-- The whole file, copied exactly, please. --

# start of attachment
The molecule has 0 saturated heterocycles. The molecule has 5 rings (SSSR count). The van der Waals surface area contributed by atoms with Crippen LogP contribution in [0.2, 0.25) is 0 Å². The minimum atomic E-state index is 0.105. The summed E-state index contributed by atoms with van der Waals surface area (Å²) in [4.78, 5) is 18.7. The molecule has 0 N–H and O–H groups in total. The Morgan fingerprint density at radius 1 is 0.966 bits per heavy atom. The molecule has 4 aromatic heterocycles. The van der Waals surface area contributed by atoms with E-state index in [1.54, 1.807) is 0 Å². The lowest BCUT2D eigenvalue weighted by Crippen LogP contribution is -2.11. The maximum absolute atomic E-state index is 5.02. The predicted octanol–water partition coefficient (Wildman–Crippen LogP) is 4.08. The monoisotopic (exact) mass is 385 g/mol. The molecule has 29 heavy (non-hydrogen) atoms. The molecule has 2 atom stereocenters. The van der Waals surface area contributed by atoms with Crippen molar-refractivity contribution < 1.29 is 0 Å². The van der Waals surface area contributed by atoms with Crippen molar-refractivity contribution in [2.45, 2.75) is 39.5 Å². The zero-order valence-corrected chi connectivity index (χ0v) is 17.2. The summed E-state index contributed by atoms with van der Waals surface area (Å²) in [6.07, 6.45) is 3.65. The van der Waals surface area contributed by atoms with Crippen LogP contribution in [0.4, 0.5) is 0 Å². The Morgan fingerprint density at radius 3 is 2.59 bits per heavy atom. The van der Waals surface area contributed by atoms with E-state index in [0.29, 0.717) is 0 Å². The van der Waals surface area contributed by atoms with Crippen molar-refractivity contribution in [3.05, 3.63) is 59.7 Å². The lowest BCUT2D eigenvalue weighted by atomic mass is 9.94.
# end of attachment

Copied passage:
The molecule has 0 saturated heterocycles. The molecule has 5 rings (SSSR count). The van der Waals surface area contributed by atoms with Crippen LogP contribution in [0.2, 0.25) is 0 Å². The minimum atomic E-state index is 0.105. The summed E-state index contributed by atoms with van der Waals surface area (Å²) in [4.78, 5) is 18.7. The molecule has 0 N–H and O–H groups in total. The Morgan fingerprint density at radius 1 is 0.966 bits per heavy atom. The molecule has 4 aromatic heterocycles. The van der Waals surface area contributed by atoms with E-state index in [1.54, 1.807) is 0 Å². The lowest BCUT2D eigenvalue weighted by Crippen LogP contribution is -2.11. The maximum absolute atomic E-state index is 5.02. The predicted octanol–water partition coefficient (Wildman–Crippen LogP) is 4.08. The monoisotopic (exact) mass is 385 g/mol. The molecule has 29 heavy (non-hydrogen) atoms. The molecule has 2 atom stereocenters. The van der Waals surface area contributed by atoms with Crippen molar-refractivity contribution < 1.29 is 0 Å². The van der Waals surface area contributed by atoms with Crippen molar-refractivity contribution in [2.45, 2.75) is 39.5 Å². The zero-order valence-corrected chi connectivity index (χ0v) is 17.2. The summed E-state index contributed by atoms with van der Waals surface area (Å²) in [6.07, 6.45) is 3.65. The van der Waals surface area contributed by atoms with Crippen LogP contribution in [0.4, 0.5) is 0 Å². The Morgan fingerprint density at radius 3 is 2.59 bits per heavy atom. The van der Waals surface area contributed by atoms with E-state index in [0.29, 0.717) is 0 Å². The van der Waals surface area contributed by atoms with Crippen molar-refractivity contribution in [3.05, 3.63) is 59.7 Å². The lowest BCUT2D eigenvalue weighted by atomic mass is 9.94.